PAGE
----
Most people don’t know this, but concrete is one of the key contributors to sustainable development. It’s the most widely used out of all construction materials and is a major factor in Australia’s economic well-being via investment, employment, and taxation. It’s used literally everywhere: in bridges, roads, apartment buildings, schools, hospitals and although it’s very versatile as a building material, what exactly makes it sustainable?
Concrete is so durable that a concrete building has a better chance of being abandoned due to the space it offers no longer being needed than it would due to structural problems and old age. Its durability allows for lasting structures that don’t burn, rot or oxidize. Even if there are any structural issues, most structures can be stripped back to the concrete core and rebuilt in compliance with the new specifications. Furthermore, concrete products can last two to three times longer when compared to other commonly-used building materials and can remain in structurally-sound condition for more than forty years.
Concrete has a high level of reflectivity, which makes it an ideal candidate to minimize the occurrence of urban heat-islands. Pavements and roofs made of lightcolored concrete absorb less and reflect more heat than other, darker-colored materials, like asphalt. This natural reflectivity is what allows homeowners to minimize air conditioning expenses and remain cool during the summer and improves driver’s ability to perceive figures and shapes in low-light and night driving conditions.
The quintessential raw material used in the production of cement (which is later used to make sustainable concrete) is limestone, one of the most abundant minerals on the planet. But besides limestone and cement, concrete can also be made using recycled aggregates from previous projects or with secondary aggregates left over from similar industrial processes. Just have in mind that these aggregates should be used in the production of concrete only when their use is technically practical and environmentally-friendly.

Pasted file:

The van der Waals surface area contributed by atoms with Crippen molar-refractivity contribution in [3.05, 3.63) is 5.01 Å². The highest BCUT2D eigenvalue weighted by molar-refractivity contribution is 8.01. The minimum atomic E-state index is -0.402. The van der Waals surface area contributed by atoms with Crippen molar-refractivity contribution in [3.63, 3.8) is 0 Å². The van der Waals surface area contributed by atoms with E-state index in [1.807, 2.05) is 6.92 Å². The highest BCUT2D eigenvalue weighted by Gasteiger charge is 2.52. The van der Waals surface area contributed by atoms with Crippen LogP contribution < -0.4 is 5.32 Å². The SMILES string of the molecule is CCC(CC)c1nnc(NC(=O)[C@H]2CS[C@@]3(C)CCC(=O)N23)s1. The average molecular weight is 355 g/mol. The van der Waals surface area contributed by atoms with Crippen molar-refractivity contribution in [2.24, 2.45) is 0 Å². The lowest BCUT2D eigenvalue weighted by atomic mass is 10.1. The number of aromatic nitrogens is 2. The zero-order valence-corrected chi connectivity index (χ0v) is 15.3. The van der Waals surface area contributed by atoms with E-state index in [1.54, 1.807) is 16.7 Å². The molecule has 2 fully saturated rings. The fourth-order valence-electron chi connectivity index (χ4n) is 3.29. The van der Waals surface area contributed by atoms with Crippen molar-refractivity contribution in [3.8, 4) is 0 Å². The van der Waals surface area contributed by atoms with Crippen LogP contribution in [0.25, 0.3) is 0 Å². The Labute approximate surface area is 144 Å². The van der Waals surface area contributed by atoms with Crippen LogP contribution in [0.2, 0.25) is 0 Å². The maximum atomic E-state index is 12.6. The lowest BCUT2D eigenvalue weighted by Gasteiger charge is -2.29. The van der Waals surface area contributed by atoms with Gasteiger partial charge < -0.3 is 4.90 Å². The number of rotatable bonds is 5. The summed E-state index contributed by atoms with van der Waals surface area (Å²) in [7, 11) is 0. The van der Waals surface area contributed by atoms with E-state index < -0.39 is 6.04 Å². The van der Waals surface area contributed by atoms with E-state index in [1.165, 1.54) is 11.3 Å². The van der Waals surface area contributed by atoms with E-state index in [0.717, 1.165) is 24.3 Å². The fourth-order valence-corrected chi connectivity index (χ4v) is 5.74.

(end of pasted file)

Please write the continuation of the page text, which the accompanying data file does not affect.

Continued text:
Concrete and paved surfaces, in particular, have a high resistance to water, which makes them an ideal building material in areas prone to large amounts of rain. But its impervious nature can result in the natural ecosystem becoming imbalanced and threatened by flash floods, erosion, pollution and water table depletion. Fortunately, all these issues can be avoided by using pervious concrete, a type of concrete that has a sponge-like network of cavities that water can freely pass through. Pervious concrete can be used to make driveways, sideways and parking lots that help retain storm-water runoff and replenish local water supplies at the same time.
Homes built using concrete floors, foundations and walls, such as those used in tilt panel construction are exceedingly energy efficient. It’s concrete’s thermal mass that grants it the ability to absorb and retain heat. This is particularly useful information considering how much energy is wasted by homes with air leaks and poor insulation, as concrete allows home owners to build a heat absorbing and retaining home, reduce the overall energy expenditure and electricity bills.
Concrete is the ideal material for construction. It can easily be prepared using only a handful of available materials to build roads, driveways, parkways, hospitals, schools and much, much more. It’s a multi-billion-dollar industry fueled by a durable and long-lasting material that is fire, flood and termite resistant and very strong. Considering how easy it is to produce and use, the fact that it can help prevent floods and reduce energy consumption, it becomes clear that concrete is not only a sustainable material, but also one that will further be refined in the future and used in pretty much any construction project that crosses your mind.